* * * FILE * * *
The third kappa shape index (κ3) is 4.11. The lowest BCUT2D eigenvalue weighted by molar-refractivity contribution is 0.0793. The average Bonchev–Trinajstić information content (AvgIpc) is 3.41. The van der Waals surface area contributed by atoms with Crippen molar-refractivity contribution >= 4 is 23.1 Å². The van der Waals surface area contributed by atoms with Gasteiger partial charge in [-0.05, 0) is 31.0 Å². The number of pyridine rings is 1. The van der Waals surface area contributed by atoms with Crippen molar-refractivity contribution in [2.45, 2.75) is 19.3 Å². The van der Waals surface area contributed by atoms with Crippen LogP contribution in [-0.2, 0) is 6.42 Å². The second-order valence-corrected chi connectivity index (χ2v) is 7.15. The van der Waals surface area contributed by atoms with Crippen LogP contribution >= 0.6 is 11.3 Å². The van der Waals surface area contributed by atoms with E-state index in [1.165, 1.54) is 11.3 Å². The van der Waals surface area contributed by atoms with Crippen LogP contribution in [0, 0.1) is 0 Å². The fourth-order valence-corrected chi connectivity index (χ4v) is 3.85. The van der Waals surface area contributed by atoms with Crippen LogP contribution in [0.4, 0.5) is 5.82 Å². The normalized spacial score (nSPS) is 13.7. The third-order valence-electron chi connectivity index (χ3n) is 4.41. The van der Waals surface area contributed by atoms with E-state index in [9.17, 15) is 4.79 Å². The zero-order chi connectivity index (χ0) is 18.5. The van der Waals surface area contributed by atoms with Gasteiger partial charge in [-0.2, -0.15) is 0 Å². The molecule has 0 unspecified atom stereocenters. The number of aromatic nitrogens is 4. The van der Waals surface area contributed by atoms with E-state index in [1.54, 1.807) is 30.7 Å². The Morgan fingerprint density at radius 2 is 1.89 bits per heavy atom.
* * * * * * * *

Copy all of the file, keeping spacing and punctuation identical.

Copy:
The third kappa shape index (κ3) is 4.11. The lowest BCUT2D eigenvalue weighted by molar-refractivity contribution is 0.0793. The average Bonchev–Trinajstić information content (AvgIpc) is 3.41. The van der Waals surface area contributed by atoms with Crippen molar-refractivity contribution >= 4 is 23.1 Å². The van der Waals surface area contributed by atoms with Gasteiger partial charge in [-0.05, 0) is 31.0 Å². The number of pyridine rings is 1. The van der Waals surface area contributed by atoms with Crippen molar-refractivity contribution in [2.45, 2.75) is 19.3 Å². The van der Waals surface area contributed by atoms with Crippen LogP contribution in [-0.2, 0) is 6.42 Å². The second-order valence-corrected chi connectivity index (χ2v) is 7.15. The van der Waals surface area contributed by atoms with Crippen LogP contribution >= 0.6 is 11.3 Å². The van der Waals surface area contributed by atoms with E-state index in [1.165, 1.54) is 11.3 Å². The van der Waals surface area contributed by atoms with Crippen LogP contribution in [0, 0.1) is 0 Å². The fourth-order valence-corrected chi connectivity index (χ4v) is 3.85. The van der Waals surface area contributed by atoms with Crippen LogP contribution in [0.4, 0.5) is 5.82 Å². The normalized spacial score (nSPS) is 13.7. The third-order valence-electron chi connectivity index (χ3n) is 4.41. The van der Waals surface area contributed by atoms with E-state index in [9.17, 15) is 4.79 Å². The zero-order chi connectivity index (χ0) is 18.5. The van der Waals surface area contributed by atoms with Gasteiger partial charge in [-0.2, -0.15) is 0 Å². The molecule has 0 unspecified atom stereocenters. The number of aromatic nitrogens is 4. The van der Waals surface area contributed by atoms with E-state index in [1.54, 1.807) is 30.7 Å². The Morgan fingerprint density at radius 2 is 1.89 bits per heavy atom.